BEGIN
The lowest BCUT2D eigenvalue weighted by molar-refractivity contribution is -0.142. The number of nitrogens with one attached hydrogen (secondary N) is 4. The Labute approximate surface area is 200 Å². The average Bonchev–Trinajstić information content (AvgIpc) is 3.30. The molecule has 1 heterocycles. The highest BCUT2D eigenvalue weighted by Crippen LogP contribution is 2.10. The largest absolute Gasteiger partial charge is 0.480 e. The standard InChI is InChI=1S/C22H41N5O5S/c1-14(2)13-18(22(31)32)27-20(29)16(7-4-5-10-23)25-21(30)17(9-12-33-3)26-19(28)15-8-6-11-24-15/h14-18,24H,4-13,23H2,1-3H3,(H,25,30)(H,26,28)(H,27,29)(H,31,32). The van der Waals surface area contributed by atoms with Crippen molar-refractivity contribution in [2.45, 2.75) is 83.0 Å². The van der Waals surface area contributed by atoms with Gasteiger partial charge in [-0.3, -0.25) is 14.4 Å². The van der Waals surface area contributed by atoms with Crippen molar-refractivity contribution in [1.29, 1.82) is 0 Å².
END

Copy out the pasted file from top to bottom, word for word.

The lowest BCUT2D eigenvalue weighted by molar-refractivity contribution is -0.142. The number of nitrogens with one attached hydrogen (secondary N) is 4. The Labute approximate surface area is 200 Å². The average Bonchev–Trinajstić information content (AvgIpc) is 3.30. The molecule has 1 heterocycles. The highest BCUT2D eigenvalue weighted by Crippen LogP contribution is 2.10. The largest absolute Gasteiger partial charge is 0.480 e. The standard InChI is InChI=1S/C22H41N5O5S/c1-14(2)13-18(22(31)32)27-20(29)16(7-4-5-10-23)25-21(30)17(9-12-33-3)26-19(28)15-8-6-11-24-15/h14-18,24H,4-13,23H2,1-3H3,(H,25,30)(H,26,28)(H,27,29)(H,31,32). The van der Waals surface area contributed by atoms with Crippen molar-refractivity contribution in [2.45, 2.75) is 83.0 Å². The van der Waals surface area contributed by atoms with Gasteiger partial charge in [-0.3, -0.25) is 14.4 Å². The van der Waals surface area contributed by atoms with Crippen molar-refractivity contribution in [1.29, 1.82) is 0 Å².